I wrote this in answer to an A2A on Quora, from someone wanting to know how to tell if FB friend requests are genuine. I thought I’d reproduce it here just in case it’s of use to followers of this blog.
There are various things you can do to check the veracity of a friend request.
The easiest one is if the request appears to come from an existing FB friend, then simply message that person and ask them if they’ve set up a second profile for some reason.
If, however, it appears to come either from someone you know (but with whom you aren’t friends on FB) or from a friend-of-a-friend or even a total stranger, then these are the questions you need to ask yourselves and the steps you need to take to verify your suspicions:
- Is the URL the same/similar to the username? It doesn’t need to be identical — I could, say, have the username Sally Poulson and the URL http://www.facebook.com/poulsonsa and that would (possibly) be legit.
The photo here is an active scammer who decided to send me a friend request a few weeks ago. (The person/people running the account evidently didn’t realize that I’d had two or three previous requests from people using that same photo…) As you can see here, the username is Justins Morgan but the URL — red arrow — is aeshablabaran.aesha
2. Are there any other anomalies? Yes. Justins seems to identify as female (not impossible and far be it from me to argue with anyone’s preferred pronoun) — blue arrow — which seems to tally more closely with Aesha than with Justins.
3. Does your admirer have two first names or two surnames, but not one of each? Scammers, for some mysterious reason, love names like Jason Michael, Richard Thomas, Watson Bennett, and Hardwicke Benning.
4. Where does the person claim to live and work? If they’re home-grown American boys who’ve never left the good ol’ US of A, then you probably wouldn’t expect to see text in a language other than English (or possibly Spanish) in the background of their photos.
5. What is their relationship status? Scammers just adore being widowed. Occasionally, as with William who proposed marriage to me in the space of a couple of hours (Love in the Time of Dollar-a), they might list themselves as single but will soon explain the tragic story of how their wife died and left their poor child motherless… so sad.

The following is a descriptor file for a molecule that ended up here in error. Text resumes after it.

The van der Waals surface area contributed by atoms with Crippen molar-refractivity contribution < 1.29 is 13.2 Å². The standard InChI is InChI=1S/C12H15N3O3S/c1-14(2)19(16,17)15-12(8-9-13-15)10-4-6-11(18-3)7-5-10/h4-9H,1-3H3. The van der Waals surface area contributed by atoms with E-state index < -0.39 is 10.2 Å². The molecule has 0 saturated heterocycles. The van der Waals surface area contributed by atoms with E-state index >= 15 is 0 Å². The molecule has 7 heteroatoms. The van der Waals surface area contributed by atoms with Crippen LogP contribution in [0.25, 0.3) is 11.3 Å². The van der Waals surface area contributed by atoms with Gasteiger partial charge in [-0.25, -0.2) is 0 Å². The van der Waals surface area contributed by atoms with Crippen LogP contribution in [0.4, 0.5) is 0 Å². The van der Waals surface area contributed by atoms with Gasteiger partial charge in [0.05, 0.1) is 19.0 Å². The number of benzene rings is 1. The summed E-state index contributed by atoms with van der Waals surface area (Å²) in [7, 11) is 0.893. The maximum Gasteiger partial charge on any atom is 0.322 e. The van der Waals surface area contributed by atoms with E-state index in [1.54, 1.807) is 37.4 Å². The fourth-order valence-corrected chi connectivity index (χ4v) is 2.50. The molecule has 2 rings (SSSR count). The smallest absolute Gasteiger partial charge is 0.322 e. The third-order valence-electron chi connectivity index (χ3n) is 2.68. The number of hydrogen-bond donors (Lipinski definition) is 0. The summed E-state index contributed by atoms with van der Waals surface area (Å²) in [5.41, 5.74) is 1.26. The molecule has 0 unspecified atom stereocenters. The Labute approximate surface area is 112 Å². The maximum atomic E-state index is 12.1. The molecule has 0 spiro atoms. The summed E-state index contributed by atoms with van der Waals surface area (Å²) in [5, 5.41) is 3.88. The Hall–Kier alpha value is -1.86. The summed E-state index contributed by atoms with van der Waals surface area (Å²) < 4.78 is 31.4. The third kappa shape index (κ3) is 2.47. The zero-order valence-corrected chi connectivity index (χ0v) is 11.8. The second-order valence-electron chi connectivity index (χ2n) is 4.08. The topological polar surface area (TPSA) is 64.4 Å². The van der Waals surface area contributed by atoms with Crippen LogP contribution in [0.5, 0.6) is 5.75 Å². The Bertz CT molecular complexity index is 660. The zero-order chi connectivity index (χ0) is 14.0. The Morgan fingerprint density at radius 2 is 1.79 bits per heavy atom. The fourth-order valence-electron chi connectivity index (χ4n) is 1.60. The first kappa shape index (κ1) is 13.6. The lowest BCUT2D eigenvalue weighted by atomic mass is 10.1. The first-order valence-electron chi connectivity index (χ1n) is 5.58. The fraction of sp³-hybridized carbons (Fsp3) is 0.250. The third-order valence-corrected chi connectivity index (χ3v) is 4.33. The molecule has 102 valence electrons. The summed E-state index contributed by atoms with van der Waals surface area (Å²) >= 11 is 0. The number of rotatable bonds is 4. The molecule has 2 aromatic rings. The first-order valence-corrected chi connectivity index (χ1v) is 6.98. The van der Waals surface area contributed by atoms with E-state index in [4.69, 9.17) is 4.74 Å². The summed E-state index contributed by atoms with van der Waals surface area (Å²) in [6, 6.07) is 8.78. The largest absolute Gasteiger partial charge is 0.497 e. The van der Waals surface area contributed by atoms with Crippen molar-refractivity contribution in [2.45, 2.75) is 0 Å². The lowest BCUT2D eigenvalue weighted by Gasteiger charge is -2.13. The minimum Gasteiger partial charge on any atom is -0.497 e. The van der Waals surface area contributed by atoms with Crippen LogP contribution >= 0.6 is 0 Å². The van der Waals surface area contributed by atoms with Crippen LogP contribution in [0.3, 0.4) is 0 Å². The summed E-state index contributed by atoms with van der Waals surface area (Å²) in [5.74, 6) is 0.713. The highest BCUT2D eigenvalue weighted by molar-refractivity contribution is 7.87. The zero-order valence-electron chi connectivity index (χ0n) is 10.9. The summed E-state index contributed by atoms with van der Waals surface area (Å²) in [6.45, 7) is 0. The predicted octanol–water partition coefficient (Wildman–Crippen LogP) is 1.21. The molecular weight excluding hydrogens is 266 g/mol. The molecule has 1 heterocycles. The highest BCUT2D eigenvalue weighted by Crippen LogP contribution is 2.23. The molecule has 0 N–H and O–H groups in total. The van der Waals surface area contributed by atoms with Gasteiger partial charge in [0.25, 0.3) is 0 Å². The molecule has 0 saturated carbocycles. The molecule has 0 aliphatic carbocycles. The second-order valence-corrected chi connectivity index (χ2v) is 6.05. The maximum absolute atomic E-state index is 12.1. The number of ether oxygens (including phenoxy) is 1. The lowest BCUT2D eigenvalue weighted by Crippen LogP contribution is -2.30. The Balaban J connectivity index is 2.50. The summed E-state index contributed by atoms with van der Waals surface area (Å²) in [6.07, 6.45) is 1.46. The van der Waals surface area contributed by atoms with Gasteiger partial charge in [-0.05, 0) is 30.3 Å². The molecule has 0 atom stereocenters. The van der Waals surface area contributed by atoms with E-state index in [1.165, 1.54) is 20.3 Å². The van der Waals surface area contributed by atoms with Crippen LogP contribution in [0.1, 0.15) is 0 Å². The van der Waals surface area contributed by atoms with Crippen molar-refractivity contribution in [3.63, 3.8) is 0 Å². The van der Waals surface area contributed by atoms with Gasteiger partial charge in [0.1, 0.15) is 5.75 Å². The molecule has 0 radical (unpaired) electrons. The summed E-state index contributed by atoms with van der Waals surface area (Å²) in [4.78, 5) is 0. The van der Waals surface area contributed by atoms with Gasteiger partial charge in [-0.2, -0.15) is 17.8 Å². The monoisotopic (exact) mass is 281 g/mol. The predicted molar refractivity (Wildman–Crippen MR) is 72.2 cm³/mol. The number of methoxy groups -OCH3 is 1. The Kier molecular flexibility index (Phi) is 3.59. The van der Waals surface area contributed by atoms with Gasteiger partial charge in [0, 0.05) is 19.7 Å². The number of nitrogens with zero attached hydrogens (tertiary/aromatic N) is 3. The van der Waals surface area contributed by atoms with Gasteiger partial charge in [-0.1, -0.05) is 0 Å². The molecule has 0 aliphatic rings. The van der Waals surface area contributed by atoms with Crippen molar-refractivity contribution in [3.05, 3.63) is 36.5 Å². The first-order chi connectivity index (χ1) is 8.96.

The motherless child ploy is usually so you feel pity for them. Their intention is to make you fall in love with them, but then — just when they’re about to fly 6000 miles to be with you — motherless child falls ill and cannot be left. They have no idea how long it will be before you can be together because they simply do not have the money to pay for the poor waif’s life-saving operation and so must stay where they are until the bairn either dies or recovers without surgery. Unless, of course, you’d like to make a payment to their friend’s bank account; PayPal and Western Union also considered. Thanks. (Which is why I got in with the sick child manoeuvre before Willy did…)
6. Are they high-ranking officers in the armed forces (and typically serving in Afghanistan or Syria or somewhere conflict-y)? Unless you have military contacts yourself, then these requests are almost invariably bogus. US Generals do not try and find their soulmates via random FB friend requests. They just don’t.
7. Do you have any mutual friends? What do these mutual friends have in common? William (in the link above) was targeting people from one of the FB editors’ groups I belong to. Do not fall into the trap of thinking ‘oh, this must be a good guy because we have 15 mutual friends’ — the ones before you probably thought much the same which is why they accepted him. If in doubt, message your mutual friends and ask them what they know about their new chum.
8. And finally, right-click on their photo and select ‘search Google for image’ (or however your browser words it) and see what/who comes up.
And a last minute edit to add something pointed out by a friend (thanks, Nancy):
9. Also check their FB ‘About’ section and look at the things they like. These people with their oh-so-English-sounding names often show an interest in the most unexpected things.
Hope this helps.